Why Does My Cat Lick My Blanket and Purr?

Red cat licking gray blanket and purr

Your cat is suckling – imitating how it used to nurse (breastfeed) on its mother’s milk. Often, the cat chooses a blanket with a woolly or furry texture, similar to a mother cat’s fur. It’s a common behavior when cats are taken early from their mothers or were rescue kittens. 

Many cats lick and suck on blankets or clothing, and it’s generally harmless – but you do need to check on the cat’s stress levels, because suckling can also indicate a stressed cat. Find out how to tell the difference. 

What’s My Cat Doing when It Licks My Blanket and Purrs?

Licking and sucking on blankets (“suckling”) is common cat behavior, particularly if, as a kitten, they were separated from their mother before 13 weeks of age.

Purring usually occurs with licking and sucking. If they were separated from their mother early, they did not have a chance to grow out of the suckling behavior naturally.

As they mature, kittens will gradually replace nursing with eating food, and replace the comfort of nursing with other behaviors such as self-grooming or grooming their brothers and sisters.

Why Do Cats Who Were Separated early from Their Mothers Continue to Suckle?

Kittens continue to “suckle” from their mother for some time after they are weaned, even when milk is no longer present.

This suckling seems to be an essential part of developing the ability to self-soothe and feel regulated in other ways as an adult cat.

If that process was interrupted, your cat might still have suckling hard-wired into their brains as a vital need. It may have remained the primary way they self-soothe. 

Being separated from the mother too early occurs very commonly in rescue kittens. 

Why Is My Cat Kneading with Their Paws when They Lick My Blanket?

Kneading with paws is a trigger action done by kittens on the mother cat to stimulate the let-down reflex, which releases milk.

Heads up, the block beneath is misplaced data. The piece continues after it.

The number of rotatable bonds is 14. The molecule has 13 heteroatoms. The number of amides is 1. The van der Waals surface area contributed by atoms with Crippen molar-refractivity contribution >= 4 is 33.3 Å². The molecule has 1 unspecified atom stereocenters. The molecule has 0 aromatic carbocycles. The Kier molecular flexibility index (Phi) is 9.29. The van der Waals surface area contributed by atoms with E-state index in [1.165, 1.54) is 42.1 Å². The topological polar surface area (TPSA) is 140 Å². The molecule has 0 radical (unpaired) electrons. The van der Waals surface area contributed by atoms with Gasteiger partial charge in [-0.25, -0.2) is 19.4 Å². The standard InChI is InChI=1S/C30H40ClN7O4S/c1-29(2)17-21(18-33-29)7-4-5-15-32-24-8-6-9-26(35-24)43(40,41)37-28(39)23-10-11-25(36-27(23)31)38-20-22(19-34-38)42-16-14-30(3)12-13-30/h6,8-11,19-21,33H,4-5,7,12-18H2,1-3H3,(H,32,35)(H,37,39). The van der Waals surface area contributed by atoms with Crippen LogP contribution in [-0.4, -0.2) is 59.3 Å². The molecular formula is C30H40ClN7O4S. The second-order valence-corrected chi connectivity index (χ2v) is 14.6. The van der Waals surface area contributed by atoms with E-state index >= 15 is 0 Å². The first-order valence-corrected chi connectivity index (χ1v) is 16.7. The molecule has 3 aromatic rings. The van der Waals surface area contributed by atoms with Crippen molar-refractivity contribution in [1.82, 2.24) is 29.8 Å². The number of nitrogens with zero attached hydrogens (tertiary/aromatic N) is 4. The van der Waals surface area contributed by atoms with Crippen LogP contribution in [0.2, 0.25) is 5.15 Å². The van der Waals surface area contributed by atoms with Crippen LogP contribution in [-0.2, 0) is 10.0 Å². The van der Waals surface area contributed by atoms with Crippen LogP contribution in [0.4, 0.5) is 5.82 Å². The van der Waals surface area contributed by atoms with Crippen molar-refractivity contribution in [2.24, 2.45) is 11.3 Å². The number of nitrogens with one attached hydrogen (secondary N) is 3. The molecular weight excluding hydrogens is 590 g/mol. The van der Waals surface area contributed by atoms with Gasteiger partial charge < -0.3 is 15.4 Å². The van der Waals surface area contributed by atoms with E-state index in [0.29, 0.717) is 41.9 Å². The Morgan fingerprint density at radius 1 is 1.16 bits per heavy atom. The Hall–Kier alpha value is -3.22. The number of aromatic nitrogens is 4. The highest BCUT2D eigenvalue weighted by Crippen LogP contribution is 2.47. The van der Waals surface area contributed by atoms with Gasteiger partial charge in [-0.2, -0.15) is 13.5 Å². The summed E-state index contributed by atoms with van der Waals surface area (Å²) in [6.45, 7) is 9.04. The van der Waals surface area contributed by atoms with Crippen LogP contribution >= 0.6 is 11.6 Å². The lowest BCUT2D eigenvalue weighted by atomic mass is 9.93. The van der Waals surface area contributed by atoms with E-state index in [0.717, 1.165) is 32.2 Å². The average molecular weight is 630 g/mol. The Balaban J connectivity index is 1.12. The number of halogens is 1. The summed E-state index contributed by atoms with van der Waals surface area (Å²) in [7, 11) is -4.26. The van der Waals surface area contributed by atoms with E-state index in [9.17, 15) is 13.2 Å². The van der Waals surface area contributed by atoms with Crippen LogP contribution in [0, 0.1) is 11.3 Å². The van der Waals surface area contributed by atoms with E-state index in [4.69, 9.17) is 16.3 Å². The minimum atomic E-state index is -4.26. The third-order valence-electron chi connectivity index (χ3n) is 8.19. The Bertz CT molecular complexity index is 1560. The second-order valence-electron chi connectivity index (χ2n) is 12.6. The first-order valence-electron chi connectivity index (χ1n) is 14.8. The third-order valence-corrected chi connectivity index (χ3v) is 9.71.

Kneading their paws is all part of re-creating that kittenhood experience of suckling, which is soothing to your cat.

Can Cats Suckle as Adults Even if They Weren’t Taken from Their Mothers?

Yes, some cats never grow out of the suckling behavior. 

It may be more common in cats who are more highly strung.

It is more common in the Oriental breeds of cats, including the Siamese, Burmese, and Tonkinese breeds.

These are pretty well-known as more nervous breeds, which may feel more need for soothing behavior. 

Will Cats Suckle on Other Things as Well as Blankets?

Cats can try suckling on a wide variety of things: not only blankets, but clothing, towels, furnishings, toys, balls of wool, or even on their humans’ fingers, earlobes, or the tip of their nose.

Does Licking My Blanket and Purring Mean My Cat Is Happy?

If your cat is suckling, it means they likely view you and the home as safe. 

Nursing is only done by mother cats and kittens when they are in a safe place.

However, it is important to check. According to cat behaviorist Pam Layton-Bennett, licking or sucking on a blanket can indicate happiness, or it can indicate stress.

Does Licking My Blanket and Purring Mean My Cat Is Stressed?

It depends on how often the behavior is occurring and how intense it is. 

If the cat suckles to a moderate extent, shows no other signs of stress, is well integrated with the family and neighborhood, and is enjoying life, it would be seen as normal.

However, if the suckling starts when it hasn’t occurred before, is occurring for many hours a day in a repetitive way, or seems particularly intense or obsessive, the cat may be stressed and trying to self-soothe.